Mortgage Modifications & Short Sales | Sirody & Assoc.
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Blue house with gray roof and white door resting on a calculator, illustrating mortgage modifications and short salesIn the often-distressed housing market, there are instances when a homeowner may have a difficult time meeting their mortgage payment obligations for a variety of reasons. If you’ve fallen behind in mortgage payments and at risk of losing your home, you do have options.

Although at first glance a short sale or mortgage adjustment may seem like a great option, it’s important to get the full picture before making any decisions. Did you know that short sales and mortgage re-negotiations can have significant tax consequences? If you’re drowning in debts and unable to make your mortgage payments, bankruptcy may be a more favorable option for you. Let’s learn why.

Are you at risk of losing your most valuable possession in a foreclosure? Contact Sirody & Associates for a free consultation. Call (410) 415-0445.

Exploring Loan Modifications

The upside: A loan modification sometimes takes place between borrowers and lenders when borrowers are unable to meet the financial obligations of a large loan, such as monthly home mortgage payments. During the re-negotiation of the loan, it’s possible that the borrowers may benefit from lower mortgage payments thanks to a reduction in the interest rate without facing foreclosure or negative impacts to their credit report.

The downside: Loan modifications can cause major tax complications. When borrowers file their income taxes, they are allowed to take deductions for the interest that they have paid on their mortgage payments. With a reduced interest rate the interest paid is reduced, meaning that borrowers may have to pay taxes on a larger amount of income. Additionally, some loan modifications result in settlements of large portions of debt. The IRS actually counts debt settlement money as income. Again, this will again increase the overall amount of taxable income for the borrower.

Exploring Short Sales

The upside: In a  short sale, the bank that holds the mortgage approves the borrower to sell the house for less money than the amount of money that is owed on the mortgage. In essence, the selling price of a short sale home is “short” the amount of money that the lender is owed. One of the main benefits of a short sale to the borrower is that it helps them avoid negative consequences on their credit rating that a foreclosure would have. Foreclosures can also be very costly for both the homeowner and the lender, so this option eliminates some of those costs.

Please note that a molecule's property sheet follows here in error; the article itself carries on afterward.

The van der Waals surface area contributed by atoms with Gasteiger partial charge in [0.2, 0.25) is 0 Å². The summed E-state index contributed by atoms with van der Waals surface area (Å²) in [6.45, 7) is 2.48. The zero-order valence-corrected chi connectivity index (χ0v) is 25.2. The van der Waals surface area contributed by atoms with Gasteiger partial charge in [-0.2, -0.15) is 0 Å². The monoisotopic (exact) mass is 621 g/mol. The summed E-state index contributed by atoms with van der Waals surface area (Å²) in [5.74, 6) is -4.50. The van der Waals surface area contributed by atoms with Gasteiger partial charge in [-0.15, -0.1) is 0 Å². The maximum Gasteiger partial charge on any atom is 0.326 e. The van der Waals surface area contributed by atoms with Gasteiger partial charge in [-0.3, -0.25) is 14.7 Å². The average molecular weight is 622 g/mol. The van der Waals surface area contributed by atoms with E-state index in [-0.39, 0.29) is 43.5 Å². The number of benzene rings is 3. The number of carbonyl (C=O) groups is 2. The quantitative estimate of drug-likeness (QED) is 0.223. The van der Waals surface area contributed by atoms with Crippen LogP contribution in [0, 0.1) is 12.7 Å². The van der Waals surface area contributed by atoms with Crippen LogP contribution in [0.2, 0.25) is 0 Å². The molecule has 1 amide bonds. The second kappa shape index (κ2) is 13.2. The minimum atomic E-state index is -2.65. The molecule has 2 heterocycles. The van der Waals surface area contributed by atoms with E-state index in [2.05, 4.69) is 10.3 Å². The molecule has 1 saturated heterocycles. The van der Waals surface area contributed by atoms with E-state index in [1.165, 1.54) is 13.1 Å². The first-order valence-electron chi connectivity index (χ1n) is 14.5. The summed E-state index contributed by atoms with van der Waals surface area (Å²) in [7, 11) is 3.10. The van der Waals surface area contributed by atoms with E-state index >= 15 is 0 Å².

The downside: If a borrower owes $300,000 on a mortgage, but the approved selling price of the home is $250,000, then there is a “deficiency” of $50,000. In some cases, lenders will seek a personal judgement against the borrower in order to recover the deficiency amount, in this case, the $50,000. If the judgement is obtained, the lender may be able to garnish wages or levy the the borrowers bank account in an attempt to collect the deficiency. There is a chance that the lender may opt to forgive the deficiency, in which case the borrower will not be required to repay the lender for the deficiency amount. The problem with this scenario, however, is that the deficiency money owed is reported to the IRS as taxable income.

Exploring Other Options

Loan agreement modifications and short sales are not your only solutions if you’re unable to make mortgage payments. You do have other options. Moving into a bankruptcy can actually help you prevent foreclosure and let you stay in your home. If you’re at risk of losing your home, Sirody & Associates can explain the differences between Chapter 7 and Chapter 13 bankruptcy and will help you fully explore every available option. Over the past two decades, we have helped thousands of Baltimore residents stay in their homes.

Contact Sirody & Associates for a free consultation. Call (410) 415-0445.